Yeah, it's multiplying by one to get the I out of the bottom like you're supposed to.
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That's also wrong. You can't get there from where you started.

Yes you can. You raise (a^2/i^2=a^2/-1=-a^2) to the power of 1/2. Edited by Endercreeper01
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Yes you can. You raise (a^2/i^2=a^2/-1=-a^2) to the power of 1/2.

Raising to the power half is taking the square root, and, as I said that's ambiguous.

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endercreeper post#1

Here is proof that a+bi=-a+bi:

endercreeper post#6

All I am doing is just showing you something and asking what you think

A tad more than just showing me something, I think.

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A tad more than just showing me something, I think.

Raising to the power half is taking the square root, and, as I said that's ambiguous.

When you take the square root of a negative, you have to decide on either -i or i to be the imaginary unit, and so there is no ambiguity.

The concept of principal square root cannot be extended to real negative numbers since the two square roots of a negative number cannot be distinguished until one of the two is defined as the imaginary unit, at which point and can then be distinguished. Since either choice is possible, there is no ambiguity in defining as "the" square root of .

http://mathworld.wolfram.com/PrincipalSquareRoot.html

Edited by Endercreeper01
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No, you are doing more. You are asserting something we all know to be false, and then asking what I think.

Why are you doing this?

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No, you are doing more. You are asserting something we all know to be false, and then asking what I think.

Why are you doing this?

Why do you think I am false? You can't just say that I am asserting something false. You have to tell me why, just like others did.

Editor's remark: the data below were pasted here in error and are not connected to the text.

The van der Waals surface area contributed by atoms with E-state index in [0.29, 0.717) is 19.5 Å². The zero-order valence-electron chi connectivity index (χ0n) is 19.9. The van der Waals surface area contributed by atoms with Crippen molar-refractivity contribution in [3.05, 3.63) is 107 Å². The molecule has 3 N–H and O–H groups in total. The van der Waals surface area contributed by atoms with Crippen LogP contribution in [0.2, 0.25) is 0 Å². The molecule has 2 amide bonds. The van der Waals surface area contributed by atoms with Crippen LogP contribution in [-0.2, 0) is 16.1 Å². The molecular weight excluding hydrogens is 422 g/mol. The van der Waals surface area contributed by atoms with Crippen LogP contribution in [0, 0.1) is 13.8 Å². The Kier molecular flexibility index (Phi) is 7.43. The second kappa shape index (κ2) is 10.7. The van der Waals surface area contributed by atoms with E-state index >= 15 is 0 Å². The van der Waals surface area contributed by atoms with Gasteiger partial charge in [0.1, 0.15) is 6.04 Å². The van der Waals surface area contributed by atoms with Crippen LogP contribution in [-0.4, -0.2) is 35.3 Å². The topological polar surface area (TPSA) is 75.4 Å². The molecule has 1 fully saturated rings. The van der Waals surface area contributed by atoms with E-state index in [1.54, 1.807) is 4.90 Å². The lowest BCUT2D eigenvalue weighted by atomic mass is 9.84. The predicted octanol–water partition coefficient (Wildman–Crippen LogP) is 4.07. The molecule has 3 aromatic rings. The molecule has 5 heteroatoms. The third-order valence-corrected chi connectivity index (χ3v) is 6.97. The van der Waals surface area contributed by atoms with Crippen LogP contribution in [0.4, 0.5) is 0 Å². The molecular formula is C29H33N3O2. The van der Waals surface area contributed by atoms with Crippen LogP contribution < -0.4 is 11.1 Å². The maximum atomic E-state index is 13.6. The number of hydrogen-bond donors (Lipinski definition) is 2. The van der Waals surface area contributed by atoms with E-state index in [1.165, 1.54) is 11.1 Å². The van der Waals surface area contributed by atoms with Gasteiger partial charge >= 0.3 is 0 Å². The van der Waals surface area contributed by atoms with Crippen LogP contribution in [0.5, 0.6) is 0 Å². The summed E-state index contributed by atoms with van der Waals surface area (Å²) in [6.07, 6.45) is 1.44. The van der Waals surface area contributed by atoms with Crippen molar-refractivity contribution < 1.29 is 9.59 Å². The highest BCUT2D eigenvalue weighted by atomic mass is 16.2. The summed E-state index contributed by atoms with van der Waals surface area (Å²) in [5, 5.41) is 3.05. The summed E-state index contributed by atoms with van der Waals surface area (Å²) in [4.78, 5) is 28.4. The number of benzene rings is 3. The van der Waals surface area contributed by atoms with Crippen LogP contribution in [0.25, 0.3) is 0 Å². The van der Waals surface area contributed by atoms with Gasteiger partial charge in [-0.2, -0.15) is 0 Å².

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The ambiguity lies in steps where you claim that $a = \sqrt{a^{2}}$. In fact, $\sqrt{a^{2}} = \pm a$.

Anyway, to be clear, $\frac{a}{i} = \frac{a + 0i}{0 + i} = \left(\frac{a + 0i}{0 + i}\right) \left(\frac{0 - i}{0 - i}\right) = \frac{-ai}{-i^{2}} = \frac{-ai}{-(-1)} = -ai$, as ydoaPs said.

Here's a proof that $a + bi \neq -a + bi$ or $a = 0$:

Assume $a + bi = -a + bi$ and $a \neq 0$. Then $a = -a \implies a + a = 0 \implies 2a = 0 \implies a = 0$. Contradiction!

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The ambiguity lies in steps where you claim that $a = \sqrt{a^{2}}$. In fact, $\sqrt{a^{2}} = \pm a$.

Anyway, to be clear, $\frac{a}{i} = \frac{a + 0i}{0 + i} = \left(\frac{a + 0i}{0 + i}\right) \left(\frac{0 - i}{0 - i}\right) = \frac{-ai}{-i^{2}} = \frac{-ai}{-(-1)} = -ai$, as ydoaPs said.

Here's a proof that $a + bi \neq -a + bi$ or $a = 0$:

Assume $a + bi = -a + bi$ and $a \neq 0$. Then $a = -a \implies a + a = 0 \implies 2a = 0 \implies a = 0$. Contradiction!

By sq.root(a2), I meant a2/2, which equals (a1/2)2 and (a2)1/2. Because 2/2=1, and (ab)c=abc, then you are raising it to the power of 2/2, or 1, which equals a.

Edited by Endercreeper01
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To amend my earlier post (with apologies--my excuse is I'm tired ), it's probably better to say $\sqrt{a^{2}} = |a|$.

Also, another problem is that the power identity $\frac{a^{x}}{b^{x}} = \left(\frac{a}{b}\right)^{x}$ is valid for $a,b \in \mathbb{R_{+}}$ and $x \in \mathbb{R}$ , but not necessarily for complex $a$ or $b$ unless $x$ is an integer.

Edited by John
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When you take the square root of a negative, you have to decide on either -i or i to be the imaginary unit, and so there is no ambiguity.

http://mathworld.wolfram.com/PrincipalSquareRoot.html

Since you have to choose, there is obviously an ambiguity: and, since you got the wrong answer, you obviously chose the wrong one.